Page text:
Negotiable instruments include drafts, promissory notes, checks, and certificates of deposit, all of which can be alternatives to cash. Businesses accept negotiable instruments as a substitute for money or as a means of offering short-term credit to make transactions easier. Consumers and merchants alike are accustomed to convenient alternatives to cash-only transactions. The Uniform Commercial Code (UCC) was adopted by states, with modifications, and state statutes govern negotiable instruments. The UCC defines negotiable instruments as unconditional writings that promise or order to pay a fixed amount of money when certain conditions are met. Negotiable instruments are payable either on demand or on a certain date.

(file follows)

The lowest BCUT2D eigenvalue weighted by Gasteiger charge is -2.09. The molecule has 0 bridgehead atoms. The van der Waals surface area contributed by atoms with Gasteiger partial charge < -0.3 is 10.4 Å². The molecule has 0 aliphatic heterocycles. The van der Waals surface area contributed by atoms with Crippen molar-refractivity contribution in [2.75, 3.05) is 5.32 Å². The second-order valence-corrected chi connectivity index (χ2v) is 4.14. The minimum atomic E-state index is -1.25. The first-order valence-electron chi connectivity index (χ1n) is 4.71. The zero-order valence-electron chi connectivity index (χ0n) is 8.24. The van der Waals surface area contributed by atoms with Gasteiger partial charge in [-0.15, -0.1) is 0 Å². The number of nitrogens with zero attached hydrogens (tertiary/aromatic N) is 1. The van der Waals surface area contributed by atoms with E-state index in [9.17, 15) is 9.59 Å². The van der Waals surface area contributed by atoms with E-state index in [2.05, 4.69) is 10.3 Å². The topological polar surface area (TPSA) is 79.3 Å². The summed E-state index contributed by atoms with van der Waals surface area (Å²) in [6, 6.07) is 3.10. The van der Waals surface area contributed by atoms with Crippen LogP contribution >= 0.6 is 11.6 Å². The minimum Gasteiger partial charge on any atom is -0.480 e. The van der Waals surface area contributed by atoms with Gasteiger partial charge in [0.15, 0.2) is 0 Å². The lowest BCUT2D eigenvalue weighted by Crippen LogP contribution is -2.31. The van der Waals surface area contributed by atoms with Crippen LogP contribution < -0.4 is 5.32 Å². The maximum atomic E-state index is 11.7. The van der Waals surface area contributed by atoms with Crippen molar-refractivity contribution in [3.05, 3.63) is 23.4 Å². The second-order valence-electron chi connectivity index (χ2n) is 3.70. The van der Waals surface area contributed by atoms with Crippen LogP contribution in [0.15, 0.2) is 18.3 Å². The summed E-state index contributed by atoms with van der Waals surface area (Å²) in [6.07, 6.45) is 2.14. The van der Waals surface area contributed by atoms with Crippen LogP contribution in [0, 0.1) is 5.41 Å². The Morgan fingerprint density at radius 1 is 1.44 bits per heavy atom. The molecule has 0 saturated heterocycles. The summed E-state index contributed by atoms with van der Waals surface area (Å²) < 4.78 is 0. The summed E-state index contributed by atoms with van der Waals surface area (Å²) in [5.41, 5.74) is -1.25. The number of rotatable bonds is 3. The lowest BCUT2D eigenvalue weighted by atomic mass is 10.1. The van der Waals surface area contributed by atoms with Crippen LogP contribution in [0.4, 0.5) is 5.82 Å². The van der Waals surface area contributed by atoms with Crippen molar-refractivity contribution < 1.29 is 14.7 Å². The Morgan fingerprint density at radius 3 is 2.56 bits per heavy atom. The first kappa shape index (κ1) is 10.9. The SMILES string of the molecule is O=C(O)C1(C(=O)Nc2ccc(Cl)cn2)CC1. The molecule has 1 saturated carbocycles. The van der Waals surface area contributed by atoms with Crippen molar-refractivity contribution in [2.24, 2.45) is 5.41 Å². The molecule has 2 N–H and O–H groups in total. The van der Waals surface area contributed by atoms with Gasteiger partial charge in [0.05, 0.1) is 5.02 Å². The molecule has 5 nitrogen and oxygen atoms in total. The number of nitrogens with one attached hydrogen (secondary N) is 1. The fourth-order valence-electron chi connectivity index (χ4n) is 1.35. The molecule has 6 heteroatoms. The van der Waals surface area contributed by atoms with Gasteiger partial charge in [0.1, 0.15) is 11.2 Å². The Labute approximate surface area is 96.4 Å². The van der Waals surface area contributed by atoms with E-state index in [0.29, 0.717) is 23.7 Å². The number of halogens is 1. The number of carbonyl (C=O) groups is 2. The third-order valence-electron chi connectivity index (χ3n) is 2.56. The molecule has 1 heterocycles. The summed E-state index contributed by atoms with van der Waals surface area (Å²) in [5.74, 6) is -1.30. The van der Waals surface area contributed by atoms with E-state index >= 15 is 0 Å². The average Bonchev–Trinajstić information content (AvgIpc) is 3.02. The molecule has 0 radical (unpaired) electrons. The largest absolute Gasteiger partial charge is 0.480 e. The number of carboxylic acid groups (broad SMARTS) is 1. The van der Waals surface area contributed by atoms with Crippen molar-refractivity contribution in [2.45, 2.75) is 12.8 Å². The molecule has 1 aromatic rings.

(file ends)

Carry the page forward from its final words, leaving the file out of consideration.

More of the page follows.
At A Glance
- A negotiable instrument is an unconditional form of writing that promises the payment of a set amount of money. A negotiable instrument requires six essential elements: it must be in writing, be signed by the maker or drawer, contain an unconditional promise to pay, have a fixed amount of money, be paid on demand or at a definite time, and be made payable to order or to bearer.
Endorsements can take the following forms: blank, special, restrictive, and qualified. Individuals and businesses choose different types of endorsements for convenience, to improve security, or to control risk.
- There are personal and universal defenses to liability for negotiable instruments. These include deception, forgery, and bankruptcy.